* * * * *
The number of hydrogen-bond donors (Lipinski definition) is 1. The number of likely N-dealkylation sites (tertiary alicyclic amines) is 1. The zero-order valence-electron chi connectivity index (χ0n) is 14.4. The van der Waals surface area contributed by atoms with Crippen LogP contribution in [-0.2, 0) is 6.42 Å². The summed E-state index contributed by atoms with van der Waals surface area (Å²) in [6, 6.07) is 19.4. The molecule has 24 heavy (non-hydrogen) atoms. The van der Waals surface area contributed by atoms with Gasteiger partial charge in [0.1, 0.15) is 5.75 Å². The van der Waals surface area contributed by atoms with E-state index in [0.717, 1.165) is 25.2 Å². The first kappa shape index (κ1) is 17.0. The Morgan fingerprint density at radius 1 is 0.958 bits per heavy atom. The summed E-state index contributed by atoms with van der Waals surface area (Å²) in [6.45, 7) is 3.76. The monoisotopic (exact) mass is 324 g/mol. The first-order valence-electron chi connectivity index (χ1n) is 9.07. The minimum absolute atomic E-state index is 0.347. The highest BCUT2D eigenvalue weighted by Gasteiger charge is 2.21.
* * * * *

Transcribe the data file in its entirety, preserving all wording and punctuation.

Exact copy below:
The number of hydrogen-bond donors (Lipinski definition) is 1. The number of likely N-dealkylation sites (tertiary alicyclic amines) is 1. The zero-order valence-electron chi connectivity index (χ0n) is 14.4. The van der Waals surface area contributed by atoms with Crippen LogP contribution in [-0.2, 0) is 6.42 Å². The summed E-state index contributed by atoms with van der Waals surface area (Å²) in [6, 6.07) is 19.4. The molecule has 24 heavy (non-hydrogen) atoms. The van der Waals surface area contributed by atoms with Gasteiger partial charge in [0.1, 0.15) is 5.75 Å². The van der Waals surface area contributed by atoms with E-state index in [0.717, 1.165) is 25.2 Å². The first kappa shape index (κ1) is 17.0. The Morgan fingerprint density at radius 1 is 0.958 bits per heavy atom. The summed E-state index contributed by atoms with van der Waals surface area (Å²) in [6.45, 7) is 3.76. The monoisotopic (exact) mass is 324 g/mol. The first-order valence-electron chi connectivity index (χ1n) is 9.07. The minimum absolute atomic E-state index is 0.347. The highest BCUT2D eigenvalue weighted by Gasteiger charge is 2.21.